Behind the Collectorate with its unique Clock Tower which is one of the oldest in the State is the District court. Originally part of the Breek’s School, it forms part of the important Heritage Zone of the town, and is a good example of nineteenth century architecture.
St. Stephens’s Church
Belonging to CSI, it is one of the oldest and best preserved Churches of the District. The foundation stone was laid on 23rd April 1829 by the Governor, Rt. Hon. Stephen Rumbold Lushington, and the building was consecrated on 5th December 1830 by Rt. Hon. Reverend John Mathias. The Architect in charge was John James Underwood, Captain, Madras Regiment. The teak wood for the massive doors was obtained by dismantling Tippu Sultan’s Palace after the British victory at seringapatam. The colonial features of the building are the Tudor arch, Lance openings and the Steeples.
One of the best preserved legacies of the British raj, the Club has been in existence from the nineteenth century. Displaying some of the best artefacts, photographs of the Hunt and Huntmasters from 1870 to 1929 decorate the dining room. Almost like a living Museum, portraits of Queen Elizabeth and Sir Winston Churchill adorn the walls. (Entry for members only)
Built originally as a School for European boys, the property was sold to a Major Underwood who then sold it to Mr. H.R. Dawson and in 1841 he ran it as the Union Hotel. In 1868, Mr. C. Sylk bought the property and he ran it as Sylk’s Hotel. It was run by Spencer’s as Savoy Hotel and now belongs to the Taj group of Hotels.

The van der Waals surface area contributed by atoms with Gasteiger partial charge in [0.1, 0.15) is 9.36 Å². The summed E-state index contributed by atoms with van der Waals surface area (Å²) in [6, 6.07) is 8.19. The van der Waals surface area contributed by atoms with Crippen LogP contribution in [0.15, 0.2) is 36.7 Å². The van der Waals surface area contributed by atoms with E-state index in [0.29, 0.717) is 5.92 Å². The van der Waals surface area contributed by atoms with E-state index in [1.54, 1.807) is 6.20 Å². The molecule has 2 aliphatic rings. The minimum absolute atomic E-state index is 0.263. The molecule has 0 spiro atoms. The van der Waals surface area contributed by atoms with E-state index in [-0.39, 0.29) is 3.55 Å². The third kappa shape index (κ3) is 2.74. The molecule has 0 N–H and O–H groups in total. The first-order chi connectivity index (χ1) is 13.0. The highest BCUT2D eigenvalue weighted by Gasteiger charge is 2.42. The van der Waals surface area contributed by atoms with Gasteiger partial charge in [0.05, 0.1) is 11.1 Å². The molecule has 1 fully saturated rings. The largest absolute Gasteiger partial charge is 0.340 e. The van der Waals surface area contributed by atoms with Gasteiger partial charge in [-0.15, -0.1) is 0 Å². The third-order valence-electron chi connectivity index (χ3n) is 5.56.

One of the most prestigious and beautiful buildings in the Nilgiris, many of the original Architectural features are still discernible. The wooden roof in the interior is in the shape of a wagon. Originally owned by the British, it was sold to the Jodhpur Royal Family. The Government of Tamil Nadu purchased the property in 1958 for Rs. 5,50,000. The biggest and most important room is the Conference Hall which is fully panelled with wood. Originally a private residence, it is now a State Government Guest House for V.I.P visitors.
St Mary’s Church
Architecturally, the Church is very different from the other Churches of the District. The domes may indicate both Byzantium and Islamic influence. Possessing pointed arched windows, and a huge faceted dome adorning the rear roof of the Church it may have been built in the late nineteenth or early twentieth century.